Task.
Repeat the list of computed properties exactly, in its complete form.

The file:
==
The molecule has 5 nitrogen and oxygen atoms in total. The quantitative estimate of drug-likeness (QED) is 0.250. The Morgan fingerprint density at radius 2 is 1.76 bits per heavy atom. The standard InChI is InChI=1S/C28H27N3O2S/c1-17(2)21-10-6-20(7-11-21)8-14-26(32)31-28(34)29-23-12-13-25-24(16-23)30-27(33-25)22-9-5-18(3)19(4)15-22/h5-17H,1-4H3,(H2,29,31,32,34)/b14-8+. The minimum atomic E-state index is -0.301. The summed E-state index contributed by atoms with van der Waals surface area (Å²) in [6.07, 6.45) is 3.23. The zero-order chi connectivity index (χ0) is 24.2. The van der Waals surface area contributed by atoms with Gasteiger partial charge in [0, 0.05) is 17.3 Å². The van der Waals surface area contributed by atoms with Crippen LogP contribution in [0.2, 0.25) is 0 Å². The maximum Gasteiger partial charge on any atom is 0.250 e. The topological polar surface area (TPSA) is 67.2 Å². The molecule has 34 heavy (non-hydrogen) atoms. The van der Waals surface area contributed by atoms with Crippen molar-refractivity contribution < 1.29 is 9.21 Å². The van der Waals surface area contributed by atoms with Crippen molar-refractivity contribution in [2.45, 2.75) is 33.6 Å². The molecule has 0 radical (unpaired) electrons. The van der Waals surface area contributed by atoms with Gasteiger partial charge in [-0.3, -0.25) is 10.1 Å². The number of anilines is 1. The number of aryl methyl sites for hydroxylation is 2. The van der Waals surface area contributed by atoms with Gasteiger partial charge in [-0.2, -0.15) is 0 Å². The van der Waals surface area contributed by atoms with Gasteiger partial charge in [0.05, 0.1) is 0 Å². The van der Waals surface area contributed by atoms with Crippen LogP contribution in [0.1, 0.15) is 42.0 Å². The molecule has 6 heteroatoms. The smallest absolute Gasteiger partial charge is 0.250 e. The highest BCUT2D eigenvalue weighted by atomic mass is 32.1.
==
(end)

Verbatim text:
The molecule has 5 nitrogen and oxygen atoms in total. The quantitative estimate of drug-likeness (QED) is 0.250. The Morgan fingerprint density at radius 2 is 1.76 bits per heavy atom. The standard InChI is InChI=1S/C28H27N3O2S/c1-17(2)21-10-6-20(7-11-21)8-14-26(32)31-28(34)29-23-12-13-25-24(16-23)30-27(33-25)22-9-5-18(3)19(4)15-22/h5-17H,1-4H3,(H2,29,31,32,34)/b14-8+. The minimum atomic E-state index is -0.301. The summed E-state index contributed by atoms with van der Waals surface area (Å²) in [6.07, 6.45) is 3.23. The zero-order chi connectivity index (χ0) is 24.2. The van der Waals surface area contributed by atoms with Gasteiger partial charge in [0, 0.05) is 17.3 Å². The van der Waals surface area contributed by atoms with Crippen LogP contribution in [0.2, 0.25) is 0 Å². The maximum Gasteiger partial charge on any atom is 0.250 e. The topological polar surface area (TPSA) is 67.2 Å². The molecule has 34 heavy (non-hydrogen) atoms. The van der Waals surface area contributed by atoms with Crippen molar-refractivity contribution < 1.29 is 9.21 Å². The van der Waals surface area contributed by atoms with Crippen molar-refractivity contribution in [2.45, 2.75) is 33.6 Å². The molecule has 0 radical (unpaired) electrons. The van der Waals surface area contributed by atoms with Gasteiger partial charge in [-0.3, -0.25) is 10.1 Å². The number of anilines is 1. The number of aryl methyl sites for hydroxylation is 2. The van der Waals surface area contributed by atoms with Gasteiger partial charge in [-0.2, -0.15) is 0 Å². The van der Waals surface area contributed by atoms with Gasteiger partial charge in [0.05, 0.1) is 0 Å². The van der Waals surface area contributed by atoms with Crippen LogP contribution in [0.1, 0.15) is 42.0 Å². The molecule has 6 heteroatoms. The smallest absolute Gasteiger partial charge is 0.250 e. The highest BCUT2D eigenvalue weighted by atomic mass is 32.1.